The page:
While bands like the Move and Savoy Brown were influential on other British bands, none of these guys had the impact the bands you mentioned did in America.(With the exception of the Moody Blues, who had several hits in the states but were mostly just following what the Beatles were doing.) Strangely, as terrifically talented as the Kinks and the Yardbirds were, they never really caught on in the USA either. The reason the Kinks didn't is obvious, they were too British for American tastes but the Yardbirds evolved into Led Zeppelin, who were monsterously popular in the following decade. The Yardbirds were both ahead and behind the times. The were heavily immersed in the Blues but made the mistake of trying to play it the way the old Blues musicians did. It wasn't until Led Zeppelin amped it up did the Blues become more listenable to youthful ears. The Stones recorded several Blues songs too but none of them were hits. Songs like "I Can't Get No (Satisfaction") is what made them big. It's as if The Beatles knew America wasn't ready for the Blues yet. With all the different genres of music they dabbled in, they never did record a old Blues song, like "Little Red Rooster." They played around with Motown and Rockabilly but left the Blues alone.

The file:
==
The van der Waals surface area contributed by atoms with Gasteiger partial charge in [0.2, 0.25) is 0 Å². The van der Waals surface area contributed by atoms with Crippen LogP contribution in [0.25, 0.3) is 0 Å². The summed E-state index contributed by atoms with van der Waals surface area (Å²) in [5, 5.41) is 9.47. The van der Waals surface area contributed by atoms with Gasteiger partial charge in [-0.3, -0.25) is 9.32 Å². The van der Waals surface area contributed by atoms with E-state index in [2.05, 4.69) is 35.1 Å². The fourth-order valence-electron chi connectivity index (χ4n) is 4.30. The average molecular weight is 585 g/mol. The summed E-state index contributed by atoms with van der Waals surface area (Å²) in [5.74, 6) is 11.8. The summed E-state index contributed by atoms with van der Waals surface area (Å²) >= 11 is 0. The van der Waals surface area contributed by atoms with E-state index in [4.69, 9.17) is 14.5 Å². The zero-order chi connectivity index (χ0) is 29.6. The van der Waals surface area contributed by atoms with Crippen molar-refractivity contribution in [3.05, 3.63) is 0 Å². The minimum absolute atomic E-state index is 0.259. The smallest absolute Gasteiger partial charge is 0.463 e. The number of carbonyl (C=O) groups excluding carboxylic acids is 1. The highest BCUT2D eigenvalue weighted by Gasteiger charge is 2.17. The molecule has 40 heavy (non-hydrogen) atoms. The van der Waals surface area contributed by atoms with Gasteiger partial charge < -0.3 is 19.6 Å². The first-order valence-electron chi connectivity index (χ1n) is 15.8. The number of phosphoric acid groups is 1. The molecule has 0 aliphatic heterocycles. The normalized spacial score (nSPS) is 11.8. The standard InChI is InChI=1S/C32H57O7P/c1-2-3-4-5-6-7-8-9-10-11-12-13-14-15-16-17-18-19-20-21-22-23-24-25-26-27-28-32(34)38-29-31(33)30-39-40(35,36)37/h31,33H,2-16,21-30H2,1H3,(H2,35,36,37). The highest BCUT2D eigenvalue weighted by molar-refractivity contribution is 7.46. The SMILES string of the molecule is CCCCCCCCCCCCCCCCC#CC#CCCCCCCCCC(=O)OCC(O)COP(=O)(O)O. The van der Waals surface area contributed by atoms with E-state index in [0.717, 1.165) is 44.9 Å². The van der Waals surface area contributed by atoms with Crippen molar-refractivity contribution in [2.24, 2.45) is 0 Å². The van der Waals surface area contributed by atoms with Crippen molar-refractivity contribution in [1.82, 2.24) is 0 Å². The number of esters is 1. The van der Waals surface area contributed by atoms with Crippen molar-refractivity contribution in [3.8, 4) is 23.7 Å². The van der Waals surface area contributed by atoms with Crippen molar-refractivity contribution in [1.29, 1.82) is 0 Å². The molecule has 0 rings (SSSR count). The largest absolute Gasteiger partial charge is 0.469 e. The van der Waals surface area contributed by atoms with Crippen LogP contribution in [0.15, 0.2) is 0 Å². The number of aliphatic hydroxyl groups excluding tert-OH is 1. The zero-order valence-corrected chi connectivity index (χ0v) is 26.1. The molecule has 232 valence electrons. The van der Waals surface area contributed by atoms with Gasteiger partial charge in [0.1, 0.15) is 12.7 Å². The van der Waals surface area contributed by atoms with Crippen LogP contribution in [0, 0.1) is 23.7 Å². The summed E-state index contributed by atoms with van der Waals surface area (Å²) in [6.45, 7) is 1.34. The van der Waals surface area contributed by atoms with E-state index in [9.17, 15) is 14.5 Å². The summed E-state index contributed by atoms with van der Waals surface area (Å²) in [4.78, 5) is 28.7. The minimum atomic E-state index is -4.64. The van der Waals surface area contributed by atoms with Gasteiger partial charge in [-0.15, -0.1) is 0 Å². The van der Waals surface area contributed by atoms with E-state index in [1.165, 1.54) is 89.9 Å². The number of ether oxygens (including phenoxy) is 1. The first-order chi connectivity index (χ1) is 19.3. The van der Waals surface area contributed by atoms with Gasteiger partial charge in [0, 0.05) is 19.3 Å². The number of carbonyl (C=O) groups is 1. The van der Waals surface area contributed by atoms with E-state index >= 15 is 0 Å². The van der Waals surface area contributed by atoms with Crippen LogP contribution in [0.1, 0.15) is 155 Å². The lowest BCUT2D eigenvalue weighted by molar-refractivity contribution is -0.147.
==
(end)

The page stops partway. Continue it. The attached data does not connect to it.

Good explanation Right on and true indeed.

Since: Jun 12

Location hidden

#109 Aug 24, 2012
ononothimagin wrote:
I agree with your list of British Invasion bands but I would add the Animals too. Naturally, they were other great British band from the sixties that didn't exactly invade America but were "Top of the Pops" in England,
Other bands I liked included:
The Move
The Spencer-Davis Group
Savoy Brown
The Zombies
The Pretty Things
The Small Faces
The Moody Blues
Them (With Van Morrison)